Gila River Pilgrimage

“The legacy of the Pima Indians has always been associated with helping others and sharing.” Urban Griff, (Pima Indian historian).

Our Journey to Phoenix Arizona started with two symposium panels at the Arizona Hall of Fame Museum on April 16th. The public was invited to listen in on historical accounts given by former internees at the Butte campsite. Poston and Butte Detention Camps became the third and fourth largest cities in the state of Arizona, overnight. Pat Morita and Kenso Zenimura provided Camp stories, Gary Otake embellished on the historical significance and I moderated the four man panel. It was a nice reunion almost 60 years later for Kenso to see James ‘Step’ Tomooka and family, who he competed with at Zenimura Field. “Once the word got out that the Zenimura’s were building a baseball diamond...almost a hundred volunteers came out to clear the sagebrush and rocks,” said Step. Arizona Hall of Fame curator Jacqueline Miller and Arizona Humanities coordinator, Rick Noguchi hosted our stay. Rick and I spent many hours on the phone planning these events, and he worked very hard to make things happen for us.

The next morning we traveled out forty miles in the desert on the ironically named Pearl Harbor Freeway to revisit Butte Arizona’s Concentration Camp, located in the Gila River Indian Community.
We met up with Mas Inoshita, a volunteer caretaker of the Butte Memorial site and a Nisei/M.I.S. resident of Glendale, Arizona. He has been unofficially adopted into the Pima Indian Tribe. Mas guided us to the Gila River Indian Community Center to meet with Governor Mary Thomas. She is the spiritual leader of her people and her positive magnetism filled the room as she greeted us.

Our Team members were Pat and Evelyn Morita, Kenso Zenimura, Rick Noguchi, Gary Otake, Kaz Arai, Mas Inoshita, Gan Hanada, Les & Rick, ( NHK) Elaine Notah and the tribal council of the Gila River Community.
I presented on behalf of NBRP, a signed tribute baseball that Pat and Kenso autographed and a NBRP T-shirt. Governor Thomas reciprocated with gifts of her own; Official Gila River pendants, olive oil from Zenimura Field and bottled water. She explained to us how the Gila River Indian Community is totally self-sufficent. They have the Gila River Casino, Gila River Farms, ( olive oil. oranges, wheat, alphalpha) a Resource Center and Museum, Fire Department, Waste Management and they lease out part of Falcon Field, an airport on their land. Governor Thomas had just returned from Xian, China. Included with the terracotta warriors was an ancient hut that is exactly like the Pima Indian’s. It really puts a new spin to the Asians migration through the Bering Strait and fortifies the theory of our cultures spiritually infused. She asked Pat and Kenso why they had made the journey to Gila River. Pat acknowledged my insistence, good timing and their desire to reconnect with their past. Governor Thomas took their hands and began to cry. She said, “ babies were born on our land and some of your people died here. You are part of our community and we apologize for what happened.” Pat very emotionally explained that the Gila River Indian community was not responsible for the internment of Japanese Americans and we were forced on to their land. Governor Thomas was a child at the time but held feelings much like some of our Nisei, “We should have resisted the governments demands.” Tears flowed throughout the room like the ancient Gila River and I realized that baseball was once our focal point... but now has become a cultural phenomenon that touches all of us.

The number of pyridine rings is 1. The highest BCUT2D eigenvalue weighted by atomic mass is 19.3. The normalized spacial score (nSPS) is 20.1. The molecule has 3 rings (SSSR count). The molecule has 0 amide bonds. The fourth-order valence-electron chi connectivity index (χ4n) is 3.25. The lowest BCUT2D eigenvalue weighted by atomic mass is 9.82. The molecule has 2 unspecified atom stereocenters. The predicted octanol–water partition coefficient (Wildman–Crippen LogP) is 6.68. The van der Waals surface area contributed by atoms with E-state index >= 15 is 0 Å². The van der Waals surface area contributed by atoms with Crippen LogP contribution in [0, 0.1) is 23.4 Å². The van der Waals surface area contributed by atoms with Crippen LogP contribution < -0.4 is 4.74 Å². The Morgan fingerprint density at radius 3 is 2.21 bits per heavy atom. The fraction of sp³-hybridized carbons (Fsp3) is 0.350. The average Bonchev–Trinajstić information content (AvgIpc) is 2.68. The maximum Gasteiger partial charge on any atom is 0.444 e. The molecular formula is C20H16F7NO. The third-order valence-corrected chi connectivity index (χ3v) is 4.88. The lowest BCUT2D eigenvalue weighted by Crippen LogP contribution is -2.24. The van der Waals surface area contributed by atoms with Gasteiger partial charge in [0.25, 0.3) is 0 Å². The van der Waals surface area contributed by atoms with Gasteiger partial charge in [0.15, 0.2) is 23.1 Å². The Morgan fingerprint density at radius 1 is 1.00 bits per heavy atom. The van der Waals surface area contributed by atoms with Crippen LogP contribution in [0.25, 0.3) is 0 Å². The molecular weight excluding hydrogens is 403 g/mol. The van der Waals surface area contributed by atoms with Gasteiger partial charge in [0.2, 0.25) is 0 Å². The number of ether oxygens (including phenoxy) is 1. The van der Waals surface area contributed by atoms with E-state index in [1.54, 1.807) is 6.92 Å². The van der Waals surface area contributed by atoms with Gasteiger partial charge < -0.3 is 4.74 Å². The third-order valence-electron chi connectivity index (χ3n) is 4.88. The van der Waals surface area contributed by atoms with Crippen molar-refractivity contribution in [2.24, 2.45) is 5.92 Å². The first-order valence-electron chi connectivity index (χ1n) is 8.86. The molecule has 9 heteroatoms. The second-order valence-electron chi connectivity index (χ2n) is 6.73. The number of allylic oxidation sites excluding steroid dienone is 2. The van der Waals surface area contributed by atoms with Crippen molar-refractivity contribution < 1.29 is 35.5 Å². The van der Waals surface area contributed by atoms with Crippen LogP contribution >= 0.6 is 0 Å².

We toured the Resource Center and the relics of Camp 1 and 11. Broken china, rusted toys and jewelry filled their bins from the camp dump sites.
Our final destination placed us on the top of the hill of the Butte Camp site memorial. Permanent plaques dedicated to the internees and the soldiers K.I.A. with the 442/100th/M.I.S. are anchored on the top of the hill. Miles and miles of foundations and overgrown weeds and sagebrush covered the camp landscape. Kenso went directly to his former barrack space and reflected back on his stay. “ We lived right here in apartment 13 C. My Mom, Dad and brother Kenshi stayed here. Next to us was my Grandmother and her family.” Pat and Kenso stood in front of what used to be the mess hall. “Remember they used to ring the bell for us to come to eat,” said Pat.

A short distance from block 28, Zenimura Field was now an olive orchard. So naturally I broke out the mitts and ball so Kenso and Pat could play catch again. What a incredible sight watching Kenso and Pat, tossing the ball back and forth on Zenimura Field, fifty-six years later.
At seven o’clock that evening, we were behind home plate at the BOB, (Bank One Ballpark) and watched the roof of the 350 million stadium open up to Pat Morita belting out the national anthem. Fifty-thousand cheered his rendition. He high fived our Team Morita group and the energized Diamondback players as he left the field.

Our group was treated to the owner’s suite arranged by Madeline Ong Sakata. Her Father, Wing Ong, was the first U.S. Legislator that served two terms in the prewar days in Phoenix. The honorable Bill Lam Lee, State Legislator Barry Wong and Superior Court Judge Brian Ishikawa, ( who even caught a foul ball) cheered on the winning Diamondbacks with us.
Before we left the stadium, I was caught up with the images of desert sand and sagebrush transformed by community spirit, passion and labor... to a field of dreams. Almost six decades later, the field has now been recycled to a productive olive orchard....and down the road, another field of dreams has been constructed, but at a much greater cost. From sagebrush and sandlot baseball to Major League baseball, Barbed wire to Olive branches and Pima Indians and Japanese Americans. We have now discovered our new relatives in Arizona.

Kerry Yo Nakagawa

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